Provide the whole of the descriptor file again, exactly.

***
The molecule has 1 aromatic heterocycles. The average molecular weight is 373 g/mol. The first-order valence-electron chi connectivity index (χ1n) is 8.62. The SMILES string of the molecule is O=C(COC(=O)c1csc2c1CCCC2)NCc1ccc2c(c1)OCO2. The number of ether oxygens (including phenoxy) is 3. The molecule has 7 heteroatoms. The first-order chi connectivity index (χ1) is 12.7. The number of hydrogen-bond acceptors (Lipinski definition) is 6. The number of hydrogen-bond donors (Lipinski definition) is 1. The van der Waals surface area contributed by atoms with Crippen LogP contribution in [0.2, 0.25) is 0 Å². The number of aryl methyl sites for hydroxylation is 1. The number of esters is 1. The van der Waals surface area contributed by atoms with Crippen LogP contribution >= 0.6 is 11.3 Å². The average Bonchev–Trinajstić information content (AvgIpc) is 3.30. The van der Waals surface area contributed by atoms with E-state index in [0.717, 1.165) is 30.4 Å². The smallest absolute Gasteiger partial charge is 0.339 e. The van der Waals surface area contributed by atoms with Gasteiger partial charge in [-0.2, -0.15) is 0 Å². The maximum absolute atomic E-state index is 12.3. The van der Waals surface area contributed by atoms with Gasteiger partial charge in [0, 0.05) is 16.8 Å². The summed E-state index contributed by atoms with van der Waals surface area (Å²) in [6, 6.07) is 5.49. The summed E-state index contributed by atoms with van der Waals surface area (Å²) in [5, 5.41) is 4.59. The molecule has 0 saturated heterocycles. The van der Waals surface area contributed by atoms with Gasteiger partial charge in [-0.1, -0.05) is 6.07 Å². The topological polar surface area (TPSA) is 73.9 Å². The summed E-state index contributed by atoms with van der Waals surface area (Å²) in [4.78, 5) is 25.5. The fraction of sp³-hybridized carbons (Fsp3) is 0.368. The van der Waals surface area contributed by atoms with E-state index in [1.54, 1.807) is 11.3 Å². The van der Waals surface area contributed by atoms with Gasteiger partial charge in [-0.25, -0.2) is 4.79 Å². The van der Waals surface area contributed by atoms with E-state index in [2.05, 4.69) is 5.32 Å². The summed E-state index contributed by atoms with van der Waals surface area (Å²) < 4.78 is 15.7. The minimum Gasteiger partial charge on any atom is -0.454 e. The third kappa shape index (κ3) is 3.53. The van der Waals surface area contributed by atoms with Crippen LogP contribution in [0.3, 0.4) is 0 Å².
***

The molecule has 1 aromatic heterocycles. The average molecular weight is 373 g/mol. The first-order valence-electron chi connectivity index (χ1n) is 8.62. The SMILES string of the molecule is O=C(COC(=O)c1csc2c1CCCC2)NCc1ccc2c(c1)OCO2. The number of ether oxygens (including phenoxy) is 3. The molecule has 7 heteroatoms. The first-order chi connectivity index (χ1) is 12.7. The number of hydrogen-bond acceptors (Lipinski definition) is 6. The number of hydrogen-bond donors (Lipinski definition) is 1. The van der Waals surface area contributed by atoms with Crippen LogP contribution in [0.2, 0.25) is 0 Å². The number of aryl methyl sites for hydroxylation is 1. The number of esters is 1. The van der Waals surface area contributed by atoms with Crippen LogP contribution >= 0.6 is 11.3 Å². The average Bonchev–Trinajstić information content (AvgIpc) is 3.30. The van der Waals surface area contributed by atoms with E-state index in [0.717, 1.165) is 30.4 Å². The smallest absolute Gasteiger partial charge is 0.339 e. The van der Waals surface area contributed by atoms with Gasteiger partial charge in [-0.2, -0.15) is 0 Å². The maximum absolute atomic E-state index is 12.3. The van der Waals surface area contributed by atoms with Gasteiger partial charge in [0, 0.05) is 16.8 Å². The summed E-state index contributed by atoms with van der Waals surface area (Å²) in [6, 6.07) is 5.49. The summed E-state index contributed by atoms with van der Waals surface area (Å²) in [5, 5.41) is 4.59. The molecule has 0 saturated heterocycles. The van der Waals surface area contributed by atoms with Gasteiger partial charge in [-0.1, -0.05) is 6.07 Å². The topological polar surface area (TPSA) is 73.9 Å². The summed E-state index contributed by atoms with van der Waals surface area (Å²) in [4.78, 5) is 25.5. The fraction of sp³-hybridized carbons (Fsp3) is 0.368. The van der Waals surface area contributed by atoms with E-state index in [1.54, 1.807) is 11.3 Å². The van der Waals surface area contributed by atoms with Gasteiger partial charge in [-0.25, -0.2) is 4.79 Å². The van der Waals surface area contributed by atoms with E-state index in [2.05, 4.69) is 5.32 Å². The summed E-state index contributed by atoms with van der Waals surface area (Å²) < 4.78 is 15.7. The minimum Gasteiger partial charge on any atom is -0.454 e. The third kappa shape index (κ3) is 3.53. The van der Waals surface area contributed by atoms with Crippen LogP contribution in [0.3, 0.4) is 0 Å².